Jizo Bodhisattva’s Endless Vow
with Jan Chozen Bays, Roshi and Jody Hojin Kimmel, Sensei
April 17, 2021
We are delighted to welcome back Chozen Roshi for this retreat, coinciding with the completion of the new Jizo House on the Monastery grounds.
A bodhisattva is a spiritual pilgrim who dedicates their life to helping free others from the suffering caused by fear and ignorance, and to helping them see their own wise and courageous enlightened nature. Jizo Bodhisattva is the most beloved bodhisattva, known in China as Dicang and in Japan as Jizo. Originally known in India as Kshitigarbha (or “Womb of the Earth”), Jizo is the special protector of anyone who needs extra help along their life path.
Jizo’s qualities are inspiring: warm benevolence toward all living beings, great determination to help end their suffering, unflagging optimism that this is possible, fearlessness along the Way, and a vow without end. Jizo can be found in any place or situation, providing a sense of direction and is especially concerned with taking care of those who are vulnerable. Women, children, those who have died, pilgrims journeying in physical or spiritual realms all benefit from Jizo’s guidance and protection.
Kshitigarbha, or Earth Womb Bodhisattva, is Jizo as the protector of all that is born from and returns to the earth. As spring arrives all around us, we rejoice in the eternal regeneration of life on this planet and renew our vows to protect our Earth home and all creatures who dwell above, upon and within its huge body.
In this retreat we will investigate Jizo’s path from India to the west, legends about Jizo’s powers, and Jizo’s endless vow. We will each create a simple Jizo image from clay, learn to chant the Jizo mantra, and will conclude the day with a Kshitigarbha Ceremony.
Art supplies: For this retreat please have on hand some self-hardening clay such as Sculpey, Crayola Air Dry Clay, Polyform Model Air, or others. A small amount should be easy to find anywhere art and craft supplies are sold, or online.
Jan Chozen Bays, Roshi has been the teacher for the Zen Community of Oregon since 1985. In 2002 she helped to found Great Vow Zen Monastery where she is the co-abbot, and in 2011 she also helped found Heart of Wisdom Zen Temple in Portland, Oregon. Chozen Roshi has studied and practiced Zen Buddhism since 1973. She received Jukai (lay precepts) in 1975 and priest’s ordination in 1979 from Taizan Maezumi, Roshi. From 1978 to 1983 she lived at the Zen Center of Los Angeles, studying with Maezumi Roshi and directing the Zen Center’s non-profit Medical Clinic. She finished formal koan study in 1983 and was given Dharma transmission (authorization to teach) that same year. An author of many articles about Zen in the periodicals Tricycle and Buddhadharma, her first book, Jizo Bodhisattva, Modern Healing and Traditional Buddhist Practice (Tuttle, 2002), has been re-issued in paperback as Bodhisattva, Guardian of Children, Women and Other Voyagers (Shambhala). She is the author of How to Train a Wild Elephant: And Other Adventures in Mindfulness (Shambhala, 2011), and Mindful Eating: A Guide to Rediscovering a Healthy and Joyful Relationship with Food (Shambala, 2011). Chozen Roshi is also a pediatrician and world-renowned child abuse consultant,…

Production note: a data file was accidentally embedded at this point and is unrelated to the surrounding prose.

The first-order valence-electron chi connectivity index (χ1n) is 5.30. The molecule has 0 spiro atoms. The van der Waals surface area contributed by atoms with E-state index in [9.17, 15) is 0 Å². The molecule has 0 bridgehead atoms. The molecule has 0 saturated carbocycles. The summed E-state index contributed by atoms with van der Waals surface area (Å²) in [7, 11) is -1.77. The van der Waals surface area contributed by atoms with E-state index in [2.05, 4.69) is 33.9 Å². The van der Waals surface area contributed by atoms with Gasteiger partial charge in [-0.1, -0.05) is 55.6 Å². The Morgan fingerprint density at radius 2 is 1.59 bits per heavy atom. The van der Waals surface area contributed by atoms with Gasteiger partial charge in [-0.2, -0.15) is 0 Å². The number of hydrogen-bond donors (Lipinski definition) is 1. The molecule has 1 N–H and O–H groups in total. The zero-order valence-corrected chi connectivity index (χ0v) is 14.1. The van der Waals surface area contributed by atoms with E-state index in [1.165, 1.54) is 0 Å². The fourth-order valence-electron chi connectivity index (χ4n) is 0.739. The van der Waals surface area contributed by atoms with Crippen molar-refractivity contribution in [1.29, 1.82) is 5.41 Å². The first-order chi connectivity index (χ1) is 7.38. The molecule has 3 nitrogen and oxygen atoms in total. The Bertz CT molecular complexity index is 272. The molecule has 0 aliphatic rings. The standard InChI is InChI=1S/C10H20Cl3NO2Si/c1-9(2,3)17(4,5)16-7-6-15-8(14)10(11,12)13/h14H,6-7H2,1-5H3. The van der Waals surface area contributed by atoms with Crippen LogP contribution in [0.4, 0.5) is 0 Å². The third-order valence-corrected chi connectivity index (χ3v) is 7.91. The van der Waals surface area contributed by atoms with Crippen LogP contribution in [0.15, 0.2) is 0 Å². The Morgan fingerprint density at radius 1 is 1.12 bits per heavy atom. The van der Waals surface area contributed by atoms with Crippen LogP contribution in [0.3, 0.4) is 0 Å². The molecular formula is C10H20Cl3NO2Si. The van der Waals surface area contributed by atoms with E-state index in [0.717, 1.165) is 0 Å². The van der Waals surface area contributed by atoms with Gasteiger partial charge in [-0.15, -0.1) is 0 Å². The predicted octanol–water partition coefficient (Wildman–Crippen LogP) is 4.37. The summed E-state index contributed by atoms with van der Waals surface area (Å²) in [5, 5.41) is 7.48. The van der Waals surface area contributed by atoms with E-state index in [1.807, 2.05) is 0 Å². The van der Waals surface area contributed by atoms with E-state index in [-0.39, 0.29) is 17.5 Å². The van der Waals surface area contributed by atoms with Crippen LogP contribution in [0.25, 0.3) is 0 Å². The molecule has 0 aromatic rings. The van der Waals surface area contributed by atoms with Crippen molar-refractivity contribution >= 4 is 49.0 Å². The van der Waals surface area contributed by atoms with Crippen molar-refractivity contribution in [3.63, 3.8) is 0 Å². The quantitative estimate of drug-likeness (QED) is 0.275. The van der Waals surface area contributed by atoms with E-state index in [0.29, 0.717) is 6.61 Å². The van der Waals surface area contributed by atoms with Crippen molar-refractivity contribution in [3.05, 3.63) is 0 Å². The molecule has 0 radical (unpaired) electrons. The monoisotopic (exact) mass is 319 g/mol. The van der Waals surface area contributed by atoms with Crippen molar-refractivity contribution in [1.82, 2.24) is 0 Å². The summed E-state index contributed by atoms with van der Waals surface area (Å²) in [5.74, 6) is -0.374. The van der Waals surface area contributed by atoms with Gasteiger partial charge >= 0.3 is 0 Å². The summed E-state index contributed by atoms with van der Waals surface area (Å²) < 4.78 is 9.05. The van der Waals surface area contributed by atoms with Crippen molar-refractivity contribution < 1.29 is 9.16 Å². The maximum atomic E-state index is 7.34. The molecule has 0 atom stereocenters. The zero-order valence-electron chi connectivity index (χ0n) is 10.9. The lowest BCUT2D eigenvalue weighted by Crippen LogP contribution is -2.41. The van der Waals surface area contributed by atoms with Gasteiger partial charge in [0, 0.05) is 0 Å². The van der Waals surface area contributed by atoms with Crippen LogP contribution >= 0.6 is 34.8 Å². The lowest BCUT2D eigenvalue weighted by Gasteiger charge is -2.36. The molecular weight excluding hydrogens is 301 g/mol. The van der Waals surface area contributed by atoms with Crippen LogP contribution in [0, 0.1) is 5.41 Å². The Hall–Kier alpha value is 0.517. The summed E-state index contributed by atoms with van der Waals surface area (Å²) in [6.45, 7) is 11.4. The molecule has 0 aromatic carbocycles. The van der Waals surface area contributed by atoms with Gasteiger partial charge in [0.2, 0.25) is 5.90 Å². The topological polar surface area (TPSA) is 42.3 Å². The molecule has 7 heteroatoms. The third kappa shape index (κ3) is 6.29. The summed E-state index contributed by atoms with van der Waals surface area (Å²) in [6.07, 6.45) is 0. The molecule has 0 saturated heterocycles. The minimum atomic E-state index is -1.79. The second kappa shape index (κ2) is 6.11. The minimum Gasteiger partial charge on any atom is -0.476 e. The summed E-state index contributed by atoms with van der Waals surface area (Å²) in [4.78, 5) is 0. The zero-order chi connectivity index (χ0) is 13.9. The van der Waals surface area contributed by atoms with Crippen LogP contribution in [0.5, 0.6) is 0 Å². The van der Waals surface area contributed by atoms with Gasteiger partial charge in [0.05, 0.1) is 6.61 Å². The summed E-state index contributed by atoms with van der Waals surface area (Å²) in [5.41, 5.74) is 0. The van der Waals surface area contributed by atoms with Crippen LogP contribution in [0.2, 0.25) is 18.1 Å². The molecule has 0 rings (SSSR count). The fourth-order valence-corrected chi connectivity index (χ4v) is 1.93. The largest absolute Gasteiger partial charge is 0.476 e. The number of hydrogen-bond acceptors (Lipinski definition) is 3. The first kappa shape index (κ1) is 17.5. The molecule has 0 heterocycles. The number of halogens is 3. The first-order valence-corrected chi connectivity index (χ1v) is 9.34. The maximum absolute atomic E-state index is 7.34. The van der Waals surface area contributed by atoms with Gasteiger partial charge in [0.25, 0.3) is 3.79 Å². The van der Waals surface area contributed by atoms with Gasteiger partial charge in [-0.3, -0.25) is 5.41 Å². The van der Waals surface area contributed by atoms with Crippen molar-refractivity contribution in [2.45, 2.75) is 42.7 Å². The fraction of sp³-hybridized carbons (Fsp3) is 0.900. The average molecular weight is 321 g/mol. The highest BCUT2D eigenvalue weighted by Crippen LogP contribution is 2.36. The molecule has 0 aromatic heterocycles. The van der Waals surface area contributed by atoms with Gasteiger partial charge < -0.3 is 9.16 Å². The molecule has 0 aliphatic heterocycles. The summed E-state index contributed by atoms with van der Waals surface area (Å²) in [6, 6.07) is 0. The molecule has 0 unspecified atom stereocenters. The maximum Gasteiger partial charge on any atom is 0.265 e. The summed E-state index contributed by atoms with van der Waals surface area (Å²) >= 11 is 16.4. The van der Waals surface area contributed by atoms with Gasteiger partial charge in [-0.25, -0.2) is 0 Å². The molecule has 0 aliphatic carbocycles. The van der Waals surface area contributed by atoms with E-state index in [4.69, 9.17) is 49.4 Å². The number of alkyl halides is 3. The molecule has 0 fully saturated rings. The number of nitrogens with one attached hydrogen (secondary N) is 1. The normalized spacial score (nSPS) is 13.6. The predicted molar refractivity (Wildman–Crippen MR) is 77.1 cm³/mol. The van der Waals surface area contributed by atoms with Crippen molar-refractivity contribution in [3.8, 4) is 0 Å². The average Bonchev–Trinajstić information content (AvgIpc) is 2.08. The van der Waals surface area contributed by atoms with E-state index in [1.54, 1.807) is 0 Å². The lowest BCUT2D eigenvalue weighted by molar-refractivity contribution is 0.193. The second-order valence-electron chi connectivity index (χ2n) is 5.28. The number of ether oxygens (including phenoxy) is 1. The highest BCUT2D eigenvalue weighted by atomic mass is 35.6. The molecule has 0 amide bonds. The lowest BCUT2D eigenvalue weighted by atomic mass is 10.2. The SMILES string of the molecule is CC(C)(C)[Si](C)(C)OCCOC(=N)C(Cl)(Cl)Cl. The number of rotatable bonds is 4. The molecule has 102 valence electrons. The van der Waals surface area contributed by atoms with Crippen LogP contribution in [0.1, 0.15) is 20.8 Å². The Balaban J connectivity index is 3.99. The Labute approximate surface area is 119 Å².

Learn more about Jan Chozen Bays, Roshi
A Zen priest, Jody Hojin Kimmel, Sensei received transmission of the Precepts from Daido Roshi, who began the process in 2009, and from Shugen Roshi, who completed the transmission in 2012. In 2017, she received full dharma transmission from Shugen Roshi. She currently serves as MRO Director of Training and co-Director of the Zen Center of NYC. Before entering the Monastery in 1990, Hojin Sensei studied fine art and trained under legendary ceramicist Toshiku Takaezu, among others. Over the years she has taught drawing, ceramics, and painting, and continues to teach on the creative process within the Mountains and Rivers Order.
Learn more about Jody Hojin Kimmel, Sensei